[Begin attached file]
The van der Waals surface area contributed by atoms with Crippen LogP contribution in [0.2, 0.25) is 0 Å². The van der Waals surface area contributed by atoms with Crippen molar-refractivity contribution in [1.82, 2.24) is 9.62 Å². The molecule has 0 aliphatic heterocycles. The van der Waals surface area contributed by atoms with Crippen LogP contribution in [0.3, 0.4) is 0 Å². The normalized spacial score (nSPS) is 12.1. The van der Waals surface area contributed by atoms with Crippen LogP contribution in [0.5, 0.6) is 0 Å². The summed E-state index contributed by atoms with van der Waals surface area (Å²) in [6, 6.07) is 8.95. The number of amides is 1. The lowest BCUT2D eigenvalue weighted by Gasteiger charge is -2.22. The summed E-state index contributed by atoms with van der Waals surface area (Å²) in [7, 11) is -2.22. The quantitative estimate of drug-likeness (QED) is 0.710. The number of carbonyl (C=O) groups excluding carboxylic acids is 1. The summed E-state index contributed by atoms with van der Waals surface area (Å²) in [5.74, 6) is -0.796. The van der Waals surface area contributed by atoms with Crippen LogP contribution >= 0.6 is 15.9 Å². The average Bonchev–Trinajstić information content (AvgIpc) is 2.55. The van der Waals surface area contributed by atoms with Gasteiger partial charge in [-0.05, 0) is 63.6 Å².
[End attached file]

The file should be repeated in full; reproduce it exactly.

The van der Waals surface area contributed by atoms with Crippen LogP contribution in [0.2, 0.25) is 0 Å². The van der Waals surface area contributed by atoms with Crippen molar-refractivity contribution in [1.82, 2.24) is 9.62 Å². The molecule has 0 aliphatic heterocycles. The van der Waals surface area contributed by atoms with Crippen LogP contribution in [0.3, 0.4) is 0 Å². The normalized spacial score (nSPS) is 12.1. The van der Waals surface area contributed by atoms with Crippen LogP contribution in [0.5, 0.6) is 0 Å². The summed E-state index contributed by atoms with van der Waals surface area (Å²) in [6, 6.07) is 8.95. The number of amides is 1. The lowest BCUT2D eigenvalue weighted by Gasteiger charge is -2.22. The summed E-state index contributed by atoms with van der Waals surface area (Å²) in [7, 11) is -2.22. The quantitative estimate of drug-likeness (QED) is 0.710. The number of carbonyl (C=O) groups excluding carboxylic acids is 1. The summed E-state index contributed by atoms with van der Waals surface area (Å²) in [5.74, 6) is -0.796. The van der Waals surface area contributed by atoms with Crippen LogP contribution >= 0.6 is 15.9 Å². The average Bonchev–Trinajstić information content (AvgIpc) is 2.55. The van der Waals surface area contributed by atoms with Gasteiger partial charge in [-0.05, 0) is 63.6 Å².